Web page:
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Mizmor 119-023 (Gimel 7) – Detachment
NOTE: For a PDF of this mizmor, please click here. This will enable you to print out the entire text of the article. [Rev 0]
Key Concepts of Mizmor 119-023 (Gimel 7) – Detachment
As the king of a great nation David lived a complicated life with many worries and distractions. Despite everything he learned to free his mind from his concerns so that he could immerse himself in learning the Torah.
Among the distractions that he faced were criticisms and attacks by important people of his day, including the aristocracy of other nations and even members of his own extended family. Some of these critics prided themselves on their nobility and occupied themselves with pastimes and pleasures. They lived what they thought of as the good life and mocked David for his commitment to a demanding way of life. They frequently met together to plot against David’s rule, threatening the stability of his kingdom.
In order to make himself indifferent to the disturbing accusations and arguments of the aristocrats David found it necessary to withdraw from time to time into a state of detachment in which he could more easily disregard anything that did not contribute to strengthening his bond with Hashem. In this state he was able to immerse himself in the wisdom of the Torah and mitzvos.
Exploring the Mizmor
(כג) גַּם יָשְׁבוּ שָׂרִים בִּי נִדְבָּרוּ עַבְדְּךָ יָשִׂיחַ בְּחֻקֶּיךָ:
Though aristocrats sit together and speak against me, Your servant meditates upon Your decrees.
In his tefillah to Hashem, David bewails the challenging situation in which he finds himself. The aristocrats, who are a constant source of trouble, continue to meet and speak against him. Despite everything David has managed to immerse his mind in the Torah, even the decrees for which the reasoning is not apparent. The aristocrats have questioned David’s spending his time on something so difficult, but David sees himself as Hashem’s devoted servant and so is confident that their arguments have no basis.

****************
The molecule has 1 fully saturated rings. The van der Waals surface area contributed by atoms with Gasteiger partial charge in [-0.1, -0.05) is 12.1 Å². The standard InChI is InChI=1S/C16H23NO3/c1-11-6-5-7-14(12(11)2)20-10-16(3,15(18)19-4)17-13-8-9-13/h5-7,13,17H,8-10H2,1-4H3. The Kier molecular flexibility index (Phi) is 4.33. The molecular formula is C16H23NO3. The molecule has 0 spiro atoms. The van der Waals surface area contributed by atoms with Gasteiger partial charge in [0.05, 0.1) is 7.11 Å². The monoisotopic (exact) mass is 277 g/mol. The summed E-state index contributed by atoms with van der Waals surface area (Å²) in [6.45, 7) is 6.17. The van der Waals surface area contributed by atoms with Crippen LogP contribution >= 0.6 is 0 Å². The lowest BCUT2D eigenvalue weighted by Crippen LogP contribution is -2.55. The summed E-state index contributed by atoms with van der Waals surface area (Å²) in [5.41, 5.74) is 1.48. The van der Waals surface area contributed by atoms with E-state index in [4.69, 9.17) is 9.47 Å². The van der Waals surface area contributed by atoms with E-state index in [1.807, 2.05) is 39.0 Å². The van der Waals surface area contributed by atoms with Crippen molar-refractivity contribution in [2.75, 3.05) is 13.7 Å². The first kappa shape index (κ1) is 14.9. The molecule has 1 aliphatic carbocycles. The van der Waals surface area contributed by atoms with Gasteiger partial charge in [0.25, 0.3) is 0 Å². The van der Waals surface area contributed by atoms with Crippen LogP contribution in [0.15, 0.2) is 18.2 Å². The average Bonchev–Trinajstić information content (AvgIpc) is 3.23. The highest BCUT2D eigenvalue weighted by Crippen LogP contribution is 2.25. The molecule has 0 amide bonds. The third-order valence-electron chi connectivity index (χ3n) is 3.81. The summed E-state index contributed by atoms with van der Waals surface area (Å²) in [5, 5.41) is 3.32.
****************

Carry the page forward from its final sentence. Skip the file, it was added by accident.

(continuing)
Learning the Mizmor
(כג) גַּם יָשְׁבוּ שָׂרִים בִּי נִדְבָּרוּ 
עַבְדְּךָ יָשִׂיחַ בְּחֻקֶּיךָ:
Though the aristocrats continue to sit together and speak against me — גַּם יָשְׁבוּ שָׂרִים בִּי נִדְבָּרוּ , Your servant is indifferent to them and meditates upon Your statutes — עַבְדְּךָ יָשִׂיחַ בְּחֻקֶּיךָ .
Additional Insights
A series of interpretations illuminating this pasuk are presented here. The numbers identifying the interpretations refer to the listing of sources below.
(1) The aristocrats ridiculed David for his devotion to the Torah. (rashi)
(2) Alternately, the aristocrats ridiculed the decrees of the Torah since they couldn’t understand the rationale. (Malbim).
(3) Some aristocrats take pride in their intellectual achievements, which put them above the lower classes. But this didn’t stop them from ridiculing David’s immersing himself in the intellectual exploration of Torah concepts. (Ben Ramoch) .
The primary sources used for the additional insights illuminating this pasuk are listed below.
(1) – רש”י
(2) – מלבי”ם
(3) – בן רמוך